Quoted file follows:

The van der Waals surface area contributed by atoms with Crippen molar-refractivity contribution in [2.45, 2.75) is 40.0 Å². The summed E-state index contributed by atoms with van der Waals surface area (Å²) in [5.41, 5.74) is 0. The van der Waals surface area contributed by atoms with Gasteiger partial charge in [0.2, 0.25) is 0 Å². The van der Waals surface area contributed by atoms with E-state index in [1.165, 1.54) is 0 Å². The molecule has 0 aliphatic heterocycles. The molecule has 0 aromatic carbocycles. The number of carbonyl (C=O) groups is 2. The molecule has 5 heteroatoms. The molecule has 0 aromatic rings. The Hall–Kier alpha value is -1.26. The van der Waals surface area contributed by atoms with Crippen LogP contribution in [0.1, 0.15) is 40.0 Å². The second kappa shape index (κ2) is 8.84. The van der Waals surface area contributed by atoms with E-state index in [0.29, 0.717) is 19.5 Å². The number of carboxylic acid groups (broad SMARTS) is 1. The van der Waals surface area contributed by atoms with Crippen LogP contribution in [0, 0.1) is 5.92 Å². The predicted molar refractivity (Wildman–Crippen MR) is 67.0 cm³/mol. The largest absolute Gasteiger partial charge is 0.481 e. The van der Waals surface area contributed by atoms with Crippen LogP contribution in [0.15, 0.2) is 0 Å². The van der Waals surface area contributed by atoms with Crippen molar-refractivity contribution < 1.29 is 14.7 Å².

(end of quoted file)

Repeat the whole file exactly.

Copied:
The van der Waals surface area contributed by atoms with Crippen molar-refractivity contribution in [2.45, 2.75) is 40.0 Å². The summed E-state index contributed by atoms with van der Waals surface area (Å²) in [5.41, 5.74) is 0. The van der Waals surface area contributed by atoms with Gasteiger partial charge in [0.2, 0.25) is 0 Å². The van der Waals surface area contributed by atoms with E-state index in [1.165, 1.54) is 0 Å². The molecule has 0 aliphatic heterocycles. The molecule has 0 aromatic carbocycles. The number of carbonyl (C=O) groups is 2. The molecule has 5 heteroatoms. The molecule has 0 aromatic rings. The Hall–Kier alpha value is -1.26. The van der Waals surface area contributed by atoms with Crippen LogP contribution in [0.1, 0.15) is 40.0 Å². The second kappa shape index (κ2) is 8.84. The van der Waals surface area contributed by atoms with E-state index in [0.29, 0.717) is 19.5 Å². The number of carboxylic acid groups (broad SMARTS) is 1. The van der Waals surface area contributed by atoms with Crippen LogP contribution in [0, 0.1) is 5.92 Å². The predicted molar refractivity (Wildman–Crippen MR) is 67.0 cm³/mol. The largest absolute Gasteiger partial charge is 0.481 e. The van der Waals surface area contributed by atoms with Crippen LogP contribution in [0.15, 0.2) is 0 Å². The van der Waals surface area contributed by atoms with Crippen molar-refractivity contribution < 1.29 is 14.7 Å².